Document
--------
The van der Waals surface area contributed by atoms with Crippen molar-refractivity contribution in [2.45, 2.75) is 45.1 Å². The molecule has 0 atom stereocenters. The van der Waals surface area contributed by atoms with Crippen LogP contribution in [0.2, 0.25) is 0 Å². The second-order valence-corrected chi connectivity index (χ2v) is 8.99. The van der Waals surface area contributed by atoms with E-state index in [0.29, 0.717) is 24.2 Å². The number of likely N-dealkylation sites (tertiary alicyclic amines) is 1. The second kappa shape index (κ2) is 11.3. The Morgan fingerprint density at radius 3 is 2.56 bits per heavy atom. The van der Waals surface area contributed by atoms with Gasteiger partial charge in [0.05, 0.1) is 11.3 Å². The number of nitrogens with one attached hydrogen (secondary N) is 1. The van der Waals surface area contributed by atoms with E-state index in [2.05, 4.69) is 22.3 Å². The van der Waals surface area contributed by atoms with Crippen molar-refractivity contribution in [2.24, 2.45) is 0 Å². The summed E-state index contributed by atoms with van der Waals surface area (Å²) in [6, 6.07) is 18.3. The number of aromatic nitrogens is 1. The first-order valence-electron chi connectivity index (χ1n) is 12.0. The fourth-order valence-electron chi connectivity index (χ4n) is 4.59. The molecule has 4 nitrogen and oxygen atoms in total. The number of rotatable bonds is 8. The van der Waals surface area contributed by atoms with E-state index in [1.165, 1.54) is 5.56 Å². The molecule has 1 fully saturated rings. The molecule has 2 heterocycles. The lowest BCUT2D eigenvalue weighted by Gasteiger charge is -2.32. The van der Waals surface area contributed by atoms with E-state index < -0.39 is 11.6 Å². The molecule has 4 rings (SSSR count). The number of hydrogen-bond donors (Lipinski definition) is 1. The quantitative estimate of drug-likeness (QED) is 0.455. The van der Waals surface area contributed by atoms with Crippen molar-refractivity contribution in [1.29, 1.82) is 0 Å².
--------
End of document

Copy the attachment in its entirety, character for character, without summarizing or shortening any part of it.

The van der Waals surface area contributed by atoms with Crippen molar-refractivity contribution in [2.45, 2.75) is 45.1 Å². The molecule has 0 atom stereocenters. The van der Waals surface area contributed by atoms with Crippen LogP contribution in [0.2, 0.25) is 0 Å². The second-order valence-corrected chi connectivity index (χ2v) is 8.99. The van der Waals surface area contributed by atoms with E-state index in [0.29, 0.717) is 24.2 Å². The number of likely N-dealkylation sites (tertiary alicyclic amines) is 1. The second kappa shape index (κ2) is 11.3. The Morgan fingerprint density at radius 3 is 2.56 bits per heavy atom. The van der Waals surface area contributed by atoms with Gasteiger partial charge in [0.05, 0.1) is 11.3 Å². The number of nitrogens with one attached hydrogen (secondary N) is 1. The van der Waals surface area contributed by atoms with E-state index in [2.05, 4.69) is 22.3 Å². The van der Waals surface area contributed by atoms with Crippen molar-refractivity contribution in [2.24, 2.45) is 0 Å². The summed E-state index contributed by atoms with van der Waals surface area (Å²) in [6, 6.07) is 18.3. The number of aromatic nitrogens is 1. The first-order valence-electron chi connectivity index (χ1n) is 12.0. The fourth-order valence-electron chi connectivity index (χ4n) is 4.59. The molecule has 4 nitrogen and oxygen atoms in total. The number of rotatable bonds is 8. The van der Waals surface area contributed by atoms with E-state index in [1.165, 1.54) is 5.56 Å². The molecule has 1 fully saturated rings. The molecule has 2 heterocycles. The lowest BCUT2D eigenvalue weighted by Gasteiger charge is -2.32. The van der Waals surface area contributed by atoms with E-state index < -0.39 is 11.6 Å². The molecule has 4 rings (SSSR count). The number of hydrogen-bond donors (Lipinski definition) is 1. The quantitative estimate of drug-likeness (QED) is 0.455. The van der Waals surface area contributed by atoms with Crippen molar-refractivity contribution in [1.29, 1.82) is 0 Å².